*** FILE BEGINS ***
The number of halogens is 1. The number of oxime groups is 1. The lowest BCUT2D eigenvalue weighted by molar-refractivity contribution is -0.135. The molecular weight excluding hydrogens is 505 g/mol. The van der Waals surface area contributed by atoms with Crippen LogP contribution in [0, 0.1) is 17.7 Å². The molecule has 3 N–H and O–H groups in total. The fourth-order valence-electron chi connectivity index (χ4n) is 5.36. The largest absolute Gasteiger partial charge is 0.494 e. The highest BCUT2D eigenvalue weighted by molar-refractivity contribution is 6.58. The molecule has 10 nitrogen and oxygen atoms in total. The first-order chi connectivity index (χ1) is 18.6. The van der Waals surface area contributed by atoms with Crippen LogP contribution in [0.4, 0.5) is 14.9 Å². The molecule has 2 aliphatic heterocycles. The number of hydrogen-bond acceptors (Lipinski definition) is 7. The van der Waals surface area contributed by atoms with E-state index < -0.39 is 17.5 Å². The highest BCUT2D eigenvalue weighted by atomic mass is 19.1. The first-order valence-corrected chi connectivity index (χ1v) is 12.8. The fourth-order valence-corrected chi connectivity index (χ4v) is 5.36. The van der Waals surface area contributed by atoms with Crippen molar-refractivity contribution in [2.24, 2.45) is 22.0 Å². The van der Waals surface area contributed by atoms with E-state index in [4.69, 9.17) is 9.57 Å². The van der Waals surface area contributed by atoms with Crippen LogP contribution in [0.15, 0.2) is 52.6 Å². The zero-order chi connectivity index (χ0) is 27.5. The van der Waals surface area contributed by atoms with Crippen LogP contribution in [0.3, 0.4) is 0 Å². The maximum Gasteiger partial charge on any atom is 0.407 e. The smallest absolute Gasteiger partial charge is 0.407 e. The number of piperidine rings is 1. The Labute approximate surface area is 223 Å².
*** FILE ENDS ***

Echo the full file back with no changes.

The number of halogens is 1. The number of oxime groups is 1. The lowest BCUT2D eigenvalue weighted by molar-refractivity contribution is -0.135. The molecular weight excluding hydrogens is 505 g/mol. The van der Waals surface area contributed by atoms with Crippen LogP contribution in [0, 0.1) is 17.7 Å². The molecule has 3 N–H and O–H groups in total. The fourth-order valence-electron chi connectivity index (χ4n) is 5.36. The largest absolute Gasteiger partial charge is 0.494 e. The highest BCUT2D eigenvalue weighted by molar-refractivity contribution is 6.58. The molecule has 10 nitrogen and oxygen atoms in total. The first-order chi connectivity index (χ1) is 18.6. The van der Waals surface area contributed by atoms with Crippen LogP contribution in [0.4, 0.5) is 14.9 Å². The molecule has 2 aliphatic heterocycles. The number of hydrogen-bond acceptors (Lipinski definition) is 7. The van der Waals surface area contributed by atoms with E-state index < -0.39 is 17.5 Å². The highest BCUT2D eigenvalue weighted by atomic mass is 19.1. The first-order valence-corrected chi connectivity index (χ1v) is 12.8. The fourth-order valence-corrected chi connectivity index (χ4v) is 5.36. The van der Waals surface area contributed by atoms with Crippen molar-refractivity contribution in [2.24, 2.45) is 22.0 Å². The van der Waals surface area contributed by atoms with E-state index in [4.69, 9.17) is 9.57 Å². The van der Waals surface area contributed by atoms with Crippen LogP contribution in [0.15, 0.2) is 52.6 Å². The zero-order chi connectivity index (χ0) is 27.5. The van der Waals surface area contributed by atoms with Crippen LogP contribution in [0.3, 0.4) is 0 Å². The maximum Gasteiger partial charge on any atom is 0.407 e. The smallest absolute Gasteiger partial charge is 0.407 e. The number of piperidine rings is 1. The Labute approximate surface area is 223 Å².